President Obama has a lot on his plate. I mean, a lot. But the guy never seems like he’s stressing it. You know? If I was him, I’d be crying on national television. I would be openly weeping. But Obama is just, like, not phased. He’s a statue. That’s it. He is an actual Golum. No he’s not. But he’s super cool. He’s so cool that he said something that I’ve been thinking since I was ten. Standardized Tests are dumb, and we should stop giving them.
President Barack Obama said Monday that students should take fewer standardized tests and school performance should be measured in other ways. Too much testing makes education boring for kids, he said. “Too often what we have been doing is using these tests to punish students,” the president told students and parents at a town hall hosted by the Univision Spanish-language television network at Bell Multicultural High School in Washington, D.C. Obama, who is pushing a rewrite of the nation’s education law that would ease some of its rigid measurement tools, said policymakers should find a test that “everybody agrees makes sense” and administer it in less pressure-packed atmospheres, potentially every few years instead of annually. At the same time, Obama said, schools should be judged on criteria other than student test performance, including attendance rate. “One thing I never want to see happen is schools that are just teaching the test because then you’re not learning about the world, you’re not learning about different cultures, you’re not learning about science, you’re not learning about math,” the president said. “All you’re learning about is how to fill out a little bubble on an exam and little tricks that you need to do in order to take a test and that’s not going to make education interesting. And young people do well in stuff that they’re interested in,” Obama said. “They’re not going to do as well if it’s boring.”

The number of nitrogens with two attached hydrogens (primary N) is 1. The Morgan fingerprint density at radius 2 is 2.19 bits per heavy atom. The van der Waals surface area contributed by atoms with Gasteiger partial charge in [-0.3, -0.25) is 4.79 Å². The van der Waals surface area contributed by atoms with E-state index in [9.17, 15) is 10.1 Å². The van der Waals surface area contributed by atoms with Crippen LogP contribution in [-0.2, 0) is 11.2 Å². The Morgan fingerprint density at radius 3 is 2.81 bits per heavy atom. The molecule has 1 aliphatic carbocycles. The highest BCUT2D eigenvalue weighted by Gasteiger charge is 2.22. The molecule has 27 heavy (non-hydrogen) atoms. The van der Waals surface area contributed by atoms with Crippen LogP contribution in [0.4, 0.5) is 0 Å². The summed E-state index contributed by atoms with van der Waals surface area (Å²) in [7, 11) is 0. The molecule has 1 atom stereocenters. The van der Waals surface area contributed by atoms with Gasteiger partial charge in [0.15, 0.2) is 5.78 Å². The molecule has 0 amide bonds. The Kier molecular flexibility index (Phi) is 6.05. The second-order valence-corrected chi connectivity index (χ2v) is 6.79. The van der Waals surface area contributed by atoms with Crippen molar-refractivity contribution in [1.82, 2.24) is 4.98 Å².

The brother’s right. As an English Instructor, I spend most of my time trying to get students to read things and then trying to get them to understand what these things are, why these things are important, and why they should care about them. It is tough. But, generally, these students are more engaged if they are working on a problem, like a paper, in a strong, fundamental way. Looking at four questions and then deciding which of the four is correct doesn’t seem instructive. We need to invest more money in schools so that teachers, actual people in the class room, spend more time teaching and engaging and less trying to get students to memorize information. Once you don’t need information, you forget it. But if you care and are interested in what you are learning, it sticks with you forever.